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Autonomous Car Features Keep Humans Awake

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Prevention of autonomous car accidents.

Faurecia connected car interior

Even in a self-driving car, it is important for passengers to be awake and alert, just in case something goes wrong with the technology and a human needs to take over to prevent a car accident, writes Alex Davies for Wired. Stanford University’s Center for Design Research has teamed up with French automotive supplier Faurecia to research how to make riding in an autonomous car feel safe, as well as comfortable and enjoyable.

The challenge for carmakers is to design a self-driving car that keeps passengers alert at the same time as keeping them comfortable and relaxed, so the partners are focusing on car interior design that prevents such passengers from dozing off.

Automotive Fleet quotes David Sirkin of the Stanford Center for Design Research:

In partnering with Faurecia, we are taking the industry’s first steps toward anticipating and averting problems that autonomous car drivers may encounter in their transition from active controllers to multi-tasking occupants of vehicles. While the industry often considers the new technologies required to keep autonomous cars safely on course, these physiological issues will require their own approaches to vehicle design and engineering.

Driver’s Stress Level Monitored

At the recent Connected Car Expo in Los Angeles, Faurecia demonstrated a seating system called Active Wellness, which can detect a driver’s stress level and physical responses such as heart rate and breathing patterns via sensors in the seats. If the vehicle perceives that passengers are becoming drowsy, it can apply what Faurecia’s Matt Benson calls an “energizing routine” of a vigorous massage and increased ventilation.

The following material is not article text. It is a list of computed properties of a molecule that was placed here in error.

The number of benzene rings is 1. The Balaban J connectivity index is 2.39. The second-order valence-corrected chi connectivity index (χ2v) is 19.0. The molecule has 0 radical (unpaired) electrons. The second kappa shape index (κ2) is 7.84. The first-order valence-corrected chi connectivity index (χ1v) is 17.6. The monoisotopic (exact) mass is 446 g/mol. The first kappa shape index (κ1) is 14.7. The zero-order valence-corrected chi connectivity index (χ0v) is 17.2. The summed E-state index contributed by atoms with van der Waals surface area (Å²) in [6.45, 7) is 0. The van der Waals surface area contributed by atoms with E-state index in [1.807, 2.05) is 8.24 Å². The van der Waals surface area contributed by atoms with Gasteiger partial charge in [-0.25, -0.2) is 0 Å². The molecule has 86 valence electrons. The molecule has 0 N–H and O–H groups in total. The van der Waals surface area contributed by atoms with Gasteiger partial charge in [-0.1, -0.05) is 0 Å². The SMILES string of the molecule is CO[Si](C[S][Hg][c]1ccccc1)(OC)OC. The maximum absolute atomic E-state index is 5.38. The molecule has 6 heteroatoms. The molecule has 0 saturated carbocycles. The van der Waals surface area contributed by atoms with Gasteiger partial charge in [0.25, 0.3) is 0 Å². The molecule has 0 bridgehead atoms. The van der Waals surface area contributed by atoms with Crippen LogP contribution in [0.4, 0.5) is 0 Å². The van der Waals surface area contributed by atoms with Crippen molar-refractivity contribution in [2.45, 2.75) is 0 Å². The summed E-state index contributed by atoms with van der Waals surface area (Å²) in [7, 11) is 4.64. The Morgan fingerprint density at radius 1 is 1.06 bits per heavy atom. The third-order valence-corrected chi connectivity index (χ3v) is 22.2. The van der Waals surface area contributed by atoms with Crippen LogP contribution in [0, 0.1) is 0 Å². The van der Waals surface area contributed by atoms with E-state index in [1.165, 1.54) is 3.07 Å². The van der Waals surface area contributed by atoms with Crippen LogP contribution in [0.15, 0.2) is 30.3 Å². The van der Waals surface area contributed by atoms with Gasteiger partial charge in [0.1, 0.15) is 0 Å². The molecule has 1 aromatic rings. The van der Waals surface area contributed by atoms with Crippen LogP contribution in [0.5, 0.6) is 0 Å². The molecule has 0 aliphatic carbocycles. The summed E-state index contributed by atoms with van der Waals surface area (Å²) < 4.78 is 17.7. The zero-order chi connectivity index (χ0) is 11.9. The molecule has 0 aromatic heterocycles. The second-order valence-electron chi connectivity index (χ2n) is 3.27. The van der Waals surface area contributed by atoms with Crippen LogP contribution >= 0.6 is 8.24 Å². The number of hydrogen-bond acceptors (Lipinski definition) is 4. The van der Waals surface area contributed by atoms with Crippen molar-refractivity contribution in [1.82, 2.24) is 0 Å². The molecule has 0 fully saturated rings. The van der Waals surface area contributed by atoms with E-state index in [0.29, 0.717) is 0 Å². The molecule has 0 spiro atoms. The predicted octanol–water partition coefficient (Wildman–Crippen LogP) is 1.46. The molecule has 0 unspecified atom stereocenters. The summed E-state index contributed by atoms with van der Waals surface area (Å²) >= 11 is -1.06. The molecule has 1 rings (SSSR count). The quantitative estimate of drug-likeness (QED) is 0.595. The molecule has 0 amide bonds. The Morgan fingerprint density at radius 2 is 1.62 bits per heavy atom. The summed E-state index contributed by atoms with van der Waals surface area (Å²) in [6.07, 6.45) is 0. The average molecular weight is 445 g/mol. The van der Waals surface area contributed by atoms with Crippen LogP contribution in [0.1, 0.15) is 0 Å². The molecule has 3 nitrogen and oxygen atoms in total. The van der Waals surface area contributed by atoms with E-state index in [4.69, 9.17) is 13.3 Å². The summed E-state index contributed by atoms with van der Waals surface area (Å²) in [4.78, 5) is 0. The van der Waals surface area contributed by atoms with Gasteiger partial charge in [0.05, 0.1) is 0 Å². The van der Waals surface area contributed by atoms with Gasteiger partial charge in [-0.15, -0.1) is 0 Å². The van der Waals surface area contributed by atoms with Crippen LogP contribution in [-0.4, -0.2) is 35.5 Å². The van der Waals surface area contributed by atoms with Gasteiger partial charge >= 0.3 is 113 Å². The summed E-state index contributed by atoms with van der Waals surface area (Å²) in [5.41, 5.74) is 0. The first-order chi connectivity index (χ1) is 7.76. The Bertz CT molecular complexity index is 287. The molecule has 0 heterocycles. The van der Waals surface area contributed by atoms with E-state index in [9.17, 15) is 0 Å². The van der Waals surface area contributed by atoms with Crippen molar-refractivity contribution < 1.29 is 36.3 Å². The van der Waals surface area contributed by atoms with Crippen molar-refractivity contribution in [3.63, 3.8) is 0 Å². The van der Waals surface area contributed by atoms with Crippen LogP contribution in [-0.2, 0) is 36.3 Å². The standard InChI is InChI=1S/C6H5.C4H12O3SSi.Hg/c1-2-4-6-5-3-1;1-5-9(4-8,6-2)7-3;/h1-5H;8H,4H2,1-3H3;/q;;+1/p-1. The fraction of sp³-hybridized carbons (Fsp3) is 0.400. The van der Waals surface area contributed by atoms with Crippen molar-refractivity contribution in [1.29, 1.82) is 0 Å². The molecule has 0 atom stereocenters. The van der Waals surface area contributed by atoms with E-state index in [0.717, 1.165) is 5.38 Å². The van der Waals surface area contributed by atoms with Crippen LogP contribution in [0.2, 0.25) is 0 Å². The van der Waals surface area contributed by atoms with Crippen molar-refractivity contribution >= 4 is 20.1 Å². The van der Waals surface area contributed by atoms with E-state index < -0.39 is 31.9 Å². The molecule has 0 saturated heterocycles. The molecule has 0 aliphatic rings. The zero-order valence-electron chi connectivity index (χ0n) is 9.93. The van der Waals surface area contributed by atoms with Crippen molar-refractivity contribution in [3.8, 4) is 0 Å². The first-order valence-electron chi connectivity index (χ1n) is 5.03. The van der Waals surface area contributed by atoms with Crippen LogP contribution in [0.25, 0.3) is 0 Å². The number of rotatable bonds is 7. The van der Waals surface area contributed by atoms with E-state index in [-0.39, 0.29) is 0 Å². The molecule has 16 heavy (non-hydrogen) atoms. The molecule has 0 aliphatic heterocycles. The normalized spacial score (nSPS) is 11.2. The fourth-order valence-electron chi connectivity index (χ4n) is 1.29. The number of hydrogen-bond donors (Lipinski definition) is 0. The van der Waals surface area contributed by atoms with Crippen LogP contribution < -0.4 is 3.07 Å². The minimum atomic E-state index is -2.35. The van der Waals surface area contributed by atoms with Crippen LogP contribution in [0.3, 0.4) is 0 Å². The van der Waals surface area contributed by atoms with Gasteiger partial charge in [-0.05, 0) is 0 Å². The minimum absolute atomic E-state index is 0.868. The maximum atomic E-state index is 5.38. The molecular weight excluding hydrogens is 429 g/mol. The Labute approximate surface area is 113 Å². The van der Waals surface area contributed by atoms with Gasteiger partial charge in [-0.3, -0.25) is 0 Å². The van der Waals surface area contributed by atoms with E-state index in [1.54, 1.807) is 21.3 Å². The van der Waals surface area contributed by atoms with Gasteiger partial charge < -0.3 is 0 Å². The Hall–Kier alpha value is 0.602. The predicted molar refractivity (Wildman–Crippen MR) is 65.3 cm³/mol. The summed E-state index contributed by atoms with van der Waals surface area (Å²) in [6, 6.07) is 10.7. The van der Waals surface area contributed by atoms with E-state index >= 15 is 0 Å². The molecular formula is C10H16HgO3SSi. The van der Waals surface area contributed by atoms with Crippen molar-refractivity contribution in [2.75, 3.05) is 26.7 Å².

If it sees you’ve already asleep, it can give you a good jab in the back to wake you up,” Davies wrote. If a passenger is merely stressed and not tired, the system will provide a gentle massage and a warmed up seat. Faurecia hopes to have these systems available to carmakers by 2018, Davies writes.

Eyes on the Road?

In a related article, a Stanford University study found that those in the driver’s seat of a self-driving car who were watching a video or reading were less likely to doze off than those told to watch the road, Justin Pritchard writes for Associated Press. Of 48 students who participated in the study, 13 fell asleep when told to watch the road, as opposed to only three who were told to watch a video or read from a tablet.

He wrote that there’s no consensus on the right approach. The Stanford research suggests that engaging people with media might help. Some carmakers are producing vehicles with limiting features that will slow the car if the person in the driver’s seat has stopped paying attention to the road.

Early research suggests that drivers need at last 5 seconds to take over control of an autonomous vehicle, that is if they’re not totally checked out.


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